A Stroll Is Vertically Relaxing

08-03-2014 Saturday

Saturday and, when it comes to the weather, what a lovely day it was. Mum, Dad, Cheddar and I went out for a stroll with no particular place to go. It’s not often we do these things, but when we do, we’re sure to enjoy it. Though Dad would have rather had that Cheddar stayed at home. I gave him this dagger look and Mum poked him in his ribs with her elbow, that’s when he gave in. I guess we had stronger arguments than him.
As soon as we had set foot outside the door Grandma showed up. She wanted to know if we wanted to go out for a stroll through the park. I suspect Mum of having called her up to tell her we were going out for a walk. Dad would have rather had that Grandma stayed at home. Mum gave him this dagger look and she poked him in the ribs. I was on Dad with this one, but Mum had stronger arguments than us.
So, Grandma and Cheddar both got to tag along. Kensington Park is where I normally go when I walk Cheddar, so we know the park pretty well, though today we took another route than I normally do. We first passed Kensington Palace where Grandma had keep on asking if this was where the Queen lived and if we could go for a cup of tea then. Mum tried to explain, Dad and I didn’t really bother. Either Grandma was pulling Mum’s leg or she was genuinely loopy. Either way, she would have gone on asking silly questions anyways.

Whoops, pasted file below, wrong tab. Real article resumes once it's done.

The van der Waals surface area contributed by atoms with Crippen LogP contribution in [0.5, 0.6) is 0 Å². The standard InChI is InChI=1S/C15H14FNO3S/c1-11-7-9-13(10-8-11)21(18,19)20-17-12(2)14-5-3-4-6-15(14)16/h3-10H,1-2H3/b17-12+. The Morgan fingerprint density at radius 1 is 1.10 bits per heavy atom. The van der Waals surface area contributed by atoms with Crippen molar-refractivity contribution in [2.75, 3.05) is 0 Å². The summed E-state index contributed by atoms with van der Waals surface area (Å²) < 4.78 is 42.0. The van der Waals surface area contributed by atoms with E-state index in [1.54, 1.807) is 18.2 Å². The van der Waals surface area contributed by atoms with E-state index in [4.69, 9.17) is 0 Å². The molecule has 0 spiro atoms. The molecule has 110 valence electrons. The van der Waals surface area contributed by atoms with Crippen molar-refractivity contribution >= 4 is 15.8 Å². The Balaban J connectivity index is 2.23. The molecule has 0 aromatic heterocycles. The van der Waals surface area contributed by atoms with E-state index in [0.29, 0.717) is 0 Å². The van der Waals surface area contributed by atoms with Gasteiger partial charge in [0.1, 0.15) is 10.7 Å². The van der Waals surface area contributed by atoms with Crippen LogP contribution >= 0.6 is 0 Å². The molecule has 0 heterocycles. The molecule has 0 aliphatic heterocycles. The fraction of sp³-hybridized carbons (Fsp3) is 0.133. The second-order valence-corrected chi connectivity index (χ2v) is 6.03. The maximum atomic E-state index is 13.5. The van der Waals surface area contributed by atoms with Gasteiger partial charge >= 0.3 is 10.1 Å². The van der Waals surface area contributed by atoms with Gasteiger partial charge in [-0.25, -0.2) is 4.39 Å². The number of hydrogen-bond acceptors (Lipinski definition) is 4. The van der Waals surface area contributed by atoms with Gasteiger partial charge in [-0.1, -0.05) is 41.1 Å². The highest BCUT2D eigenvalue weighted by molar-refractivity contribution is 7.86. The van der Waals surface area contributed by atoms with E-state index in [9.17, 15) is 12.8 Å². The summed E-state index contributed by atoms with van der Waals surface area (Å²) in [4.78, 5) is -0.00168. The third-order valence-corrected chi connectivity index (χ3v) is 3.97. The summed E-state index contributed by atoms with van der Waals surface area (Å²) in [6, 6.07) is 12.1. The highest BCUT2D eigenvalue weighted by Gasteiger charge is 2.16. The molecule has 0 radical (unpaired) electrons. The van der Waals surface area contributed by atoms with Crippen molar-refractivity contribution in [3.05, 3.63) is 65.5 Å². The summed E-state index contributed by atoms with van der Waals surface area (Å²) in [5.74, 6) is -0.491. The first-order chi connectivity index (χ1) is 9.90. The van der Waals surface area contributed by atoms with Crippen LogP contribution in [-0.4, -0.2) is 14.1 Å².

Then we went to the flower walk where the squirrels are. Those animals are so adorable. Though you are not allowed to feed them, we did bring some nuts (at least Dad did, he came prepared). Grandma wanted to take one home with her in her handbag. She put it on the ground and kept throwing nuts in them. Mum kept on saying that Grandma was not allowed to have pets in her place. Grandma was having the time of her life, while Mum was getting fed up with the joke and by the time we reached the Albert Memorial, Mum was wishing she hadn’t called Grandma. Talking ‘bout just desserts.
I think the Albert Memorial was a waste of money. It must have cost a fortune and it will probably only gain in value over time. I say we sell the (nasty word) thing, and use that money on, I dunno, me? No, seriously, this monument, if sold, could easily solve the hobo problem we have here in London. We could give all of them a lovely home, some guidance, a counsellor and some good education. Instead we choose to keep it. I think it’s pretty selfish of the state.